We started with the story of Ida Tarbell, so it seems fitting to finish with an anecdote that casts a different light on the consensus and its contribution to journalism. In class on Monday I had set students a task of defining a goal around finding an audience or making connections with available digital tools. In reporting back, one student described her exercise to rapt colleagues. In seeking to follow a serious investigative story in a chaotic regime outside the US, she had focused on tweeting links and finding sources on social networks that were of relevance to that country and story. One link led to another and another. Her diligence and work were rewarded with a random contact through Twitter, which in turn led to chance meeting in New York (yes, real shoe leather was expended), and her obtaining a number of key contacts and numbers in the administration she was reporting, new leads in a story that is neither trivial nor easy.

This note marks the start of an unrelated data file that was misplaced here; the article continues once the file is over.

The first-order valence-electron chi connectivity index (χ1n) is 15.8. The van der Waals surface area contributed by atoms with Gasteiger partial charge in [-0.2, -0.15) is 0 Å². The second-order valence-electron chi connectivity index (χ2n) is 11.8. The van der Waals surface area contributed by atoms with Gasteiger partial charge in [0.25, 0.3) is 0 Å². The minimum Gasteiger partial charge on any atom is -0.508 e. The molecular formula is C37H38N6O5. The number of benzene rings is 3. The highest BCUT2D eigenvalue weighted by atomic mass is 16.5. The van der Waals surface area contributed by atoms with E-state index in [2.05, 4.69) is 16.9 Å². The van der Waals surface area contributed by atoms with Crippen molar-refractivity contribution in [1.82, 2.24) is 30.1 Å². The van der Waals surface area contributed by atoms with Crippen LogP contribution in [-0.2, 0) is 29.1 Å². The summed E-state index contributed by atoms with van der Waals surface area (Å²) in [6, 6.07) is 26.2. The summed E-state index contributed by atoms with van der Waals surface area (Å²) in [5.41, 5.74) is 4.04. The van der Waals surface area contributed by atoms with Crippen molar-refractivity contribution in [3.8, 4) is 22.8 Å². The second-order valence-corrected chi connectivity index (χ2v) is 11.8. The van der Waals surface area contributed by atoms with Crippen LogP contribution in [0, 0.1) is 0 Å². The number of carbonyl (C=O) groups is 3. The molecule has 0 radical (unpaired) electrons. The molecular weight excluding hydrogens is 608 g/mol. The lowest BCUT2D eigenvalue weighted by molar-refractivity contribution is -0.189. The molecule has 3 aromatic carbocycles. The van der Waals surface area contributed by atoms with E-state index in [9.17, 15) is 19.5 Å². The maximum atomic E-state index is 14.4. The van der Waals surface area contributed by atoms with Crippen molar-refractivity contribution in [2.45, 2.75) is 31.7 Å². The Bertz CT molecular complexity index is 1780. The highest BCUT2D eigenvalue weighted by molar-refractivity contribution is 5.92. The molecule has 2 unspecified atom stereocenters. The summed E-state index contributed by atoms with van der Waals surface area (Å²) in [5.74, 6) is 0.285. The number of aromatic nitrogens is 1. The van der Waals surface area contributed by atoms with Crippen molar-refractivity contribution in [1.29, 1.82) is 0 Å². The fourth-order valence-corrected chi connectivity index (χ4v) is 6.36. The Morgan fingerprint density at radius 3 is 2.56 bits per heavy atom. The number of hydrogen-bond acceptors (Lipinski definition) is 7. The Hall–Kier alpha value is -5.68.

In her words: “It is really incredible, to be able to get this access, this quickly, is really something I would never have imagine was possible.” This winter break she will follow the story, honoring the Tarbell tradition, using the methods of the networked way.

 

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Emily Bell is director of the Tow Center for Digital Journalism at the Columbia University Graduate School of Journalism, and a member of CJR's Board of Overseers.